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Auger electron [1/3] Physical phenomenon in which the transition of an e - in an atom filling in an inner-shell vacancy causes the emission of another e - Releasing an energy equal to the difference in binding energies, E K – E LI. As the alternative to photon emission, this energy can be transferred to an L III e -, ejecting it from the atom with a K.E. = E K – E LI – E LIII Emission of an Auger e - increases the number of vacancies in the atomic shells by one unit Vacancy by P.E., internal conversion, PIXE, or orbital e - capture

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Auger electron [2/3] K fluorescence yield = No. of K X-ray photons emitted per vacancy in K shell Auger cascades can occur in relatively heavy atoms, as inner-shell vacancies are successively filled by the Auger process, with simultaneous ejection of more loosely bound atomic e - ’s An original, singly charged ion with one inner-shell vacancy can thus be converted into a highly charged ion by an Auger cascade Auger e - Yield

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Auger electron [3/3] 125 I decays by electron capture. The ensuing cascade can release some 20 e - s, depositing a large amount of energy (~1 keV) within a few nanometers A highly charged 125 Te ion is left behind; DNA strand breaks, chromatid aberrations, mutations, bacteriophage inactivation, and cell killing

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Gamma Emission vs. Internal Conversion Excited daughter nucleus decays to the stable nucleus via either -emission or internal conversion – -emission: isomeric (Z & A unchanged) discrete in -spectrum –Internal Conversion (IC): process in which the energy of an excited nuclear state is transferred to an atomic e -, most likely a K- or L-shell e - E e = E * -E B atomic inner-shell vacancies and thus emits characteristic X-ray isomeric (Z & A unchanged) dominant in heavy nuclei with low-lying excited state (small E * )

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Gamma Emission vs. Internal Conversion 10% IC E avg of emitting beta = 1/3 E max A long-lived excited nuclear state is termed metastable and is designated by the symbol m: e.g.,

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Orbital Electron Capture

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Radioactive Decay N, No of unstable nuclei left at time, t A, Activity (Bq or Ci) at time, t = decay constant [s -1 ] N 0 = initial No of unstable nuclei

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Relation between half-life and decay constant 2 -t/ e - t HALF-LIFE (T) REPRESENTATION DECAY CONSTANT ( ) REPRESENTATION is the time taken for 50% of the atoms to survive 1/ is the time taken for the fraction 1/e (37%) of the atoms to survive (i.e., mean-life time, ). T 1/2 = ln(2) / = 0.693 /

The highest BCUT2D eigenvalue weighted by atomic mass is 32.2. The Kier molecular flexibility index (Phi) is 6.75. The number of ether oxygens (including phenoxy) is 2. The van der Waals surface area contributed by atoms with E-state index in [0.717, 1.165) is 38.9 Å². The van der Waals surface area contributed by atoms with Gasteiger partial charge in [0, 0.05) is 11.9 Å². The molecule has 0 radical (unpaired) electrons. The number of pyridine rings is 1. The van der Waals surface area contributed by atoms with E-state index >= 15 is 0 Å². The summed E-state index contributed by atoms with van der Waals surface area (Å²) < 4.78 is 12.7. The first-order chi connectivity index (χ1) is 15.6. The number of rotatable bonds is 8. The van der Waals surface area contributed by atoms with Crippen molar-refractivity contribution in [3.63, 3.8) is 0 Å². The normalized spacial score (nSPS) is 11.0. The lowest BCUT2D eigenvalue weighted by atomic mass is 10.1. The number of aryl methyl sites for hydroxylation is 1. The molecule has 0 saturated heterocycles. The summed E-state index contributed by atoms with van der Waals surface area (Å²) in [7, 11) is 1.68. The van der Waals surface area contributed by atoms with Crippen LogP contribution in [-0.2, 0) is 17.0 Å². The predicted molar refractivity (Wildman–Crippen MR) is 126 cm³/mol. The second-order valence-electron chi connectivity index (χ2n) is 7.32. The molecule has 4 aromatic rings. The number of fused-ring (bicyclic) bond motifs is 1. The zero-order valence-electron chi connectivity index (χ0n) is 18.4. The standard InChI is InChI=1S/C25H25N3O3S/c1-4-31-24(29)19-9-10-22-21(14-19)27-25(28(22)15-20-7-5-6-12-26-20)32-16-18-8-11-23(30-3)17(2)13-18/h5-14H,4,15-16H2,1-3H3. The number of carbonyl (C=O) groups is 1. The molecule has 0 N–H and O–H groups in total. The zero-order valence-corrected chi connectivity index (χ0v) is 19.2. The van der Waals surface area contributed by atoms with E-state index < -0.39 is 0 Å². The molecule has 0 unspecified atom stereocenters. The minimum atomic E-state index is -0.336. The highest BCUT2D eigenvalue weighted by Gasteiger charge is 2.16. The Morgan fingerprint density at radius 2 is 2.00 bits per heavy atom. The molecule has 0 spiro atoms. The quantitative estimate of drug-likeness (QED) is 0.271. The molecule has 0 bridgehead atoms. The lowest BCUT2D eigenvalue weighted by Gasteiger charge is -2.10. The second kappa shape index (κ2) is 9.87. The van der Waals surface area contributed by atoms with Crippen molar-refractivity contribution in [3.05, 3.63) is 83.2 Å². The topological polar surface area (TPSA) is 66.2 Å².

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Point Source in Vacuum N [photons/s] (1/1 2 ) ∙ I 0 = N/A [photons/s/cm 2 ] (1/3) 2 ∙ I 0 = N/(3 2 A )[photons/s/cm 2 ] (1/2 2 ) ∙ I 0 = N/(2 2 A) [photons/s/cm 2 ]

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Photon Beam Attenuation = σ N = linear attenuation coefficient [cm -1 ] Source r [cm ] dr I(r)I(r) I + dI I 0 [photons/cm 2 ] N [atoms or electrons/cm 3 ] Collimator Detector 0

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Photon Fluence in Matter Point source in matter (collimated) Point source in matter (Broad)

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Relation between half-value layer and attn coefficient 2 -x/HVL e-xe-x HALF-VALUE LAYER (HVL) REPRESENTATION ATTENUATION COEFFICIENT ( ) REPRESENTATION HVL is the thickness taken for 50% of the photons to survive 1/ is the thickness taken for the fraction 1/e (37%) of the photons to survive (i.e., mean-free path, x m ). HVL = ln (2) /

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Linear vs. Semi-log Plotting of e -µx or e - t Mono-energetic photons, µ = constant and, thus HVL = constant LinearSemi-log

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Beam Hardening: Selective Absorption of Low-Energy Photons 10 100 0123456 Absorber Thickness (mm AL) Transmittance (%) 1st HVL = 0.99mm 2nd HVL = 1.99 mm 3rd HVL = 2 mm 1 st HVL < 2 nd HVL < 3 rd HVL Ē 1st < Ē 2nd <Ē 3rd

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Parallels between nuclear decay and photon attenuation

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Parallels of Exponential Behavior Note: (i) The exponent of exp, e.g. D/D 0, µx, t, should be dimensionless

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e.g., λ, T 1/2, μ, and HVL Which of the following expressions is most appropriate? a)A =A 0 ·e -λ/t, I =I 0 ·e -μ·x b)A =A 0 ·2 -λ·t, I =I 0 ·2 -x/HVL c)A =A 0 ·e -t/T 1/2, I =I 0 ·2 -μ·x d)A =A 0 ·e -ln2·t/T 1/2, I =I 0 ·2 -ln2·x/HVL e)A =A 0 ·2 -t/T 1/2, I =I 0 ·e -ln2·x/HVL

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e.g., Mass and Atomic No. An atom of Zn-65 has a mass number of 65. A.Number of protons in the zinc atom 1) 302) 353) 65 B.Number of neutrons in the zinc atom 1) 302) 353) 65 C. What is the mass number of a zinc isotope with 37 neutrons? 1) 372) 653) 67

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H.W. #1 Calculate Q-value for 10 B(n,α) 7 Li reaction Calculate the atomic density of sodium, 0.97 g/cm 3 A sample contains 1.0 GBq of 90 Sr and 0.62 GBq of 90 Y. –What will be the total activity of the sample 10 days later? –What will be the total activity of the sample 29.12 years later? A high-energy e - strikes a lead atom and eject one of K-e - ’s from the atom. –What wavelength radiation is emitted when an outer e - drops into the vacancy? –What is the probability for Auger e - emitted? Calculate the recoil energy of the technetium atom as a result of photon emission in the isomeric transition Find the binding energy of the nuclide 24 Na Turner Chap. 2: 11, 12, 13, 14, 15, 18, 19, 36, 37, 43, 53, 56 Turner Chap. 3: 3, 4, 8, 11, 17, 29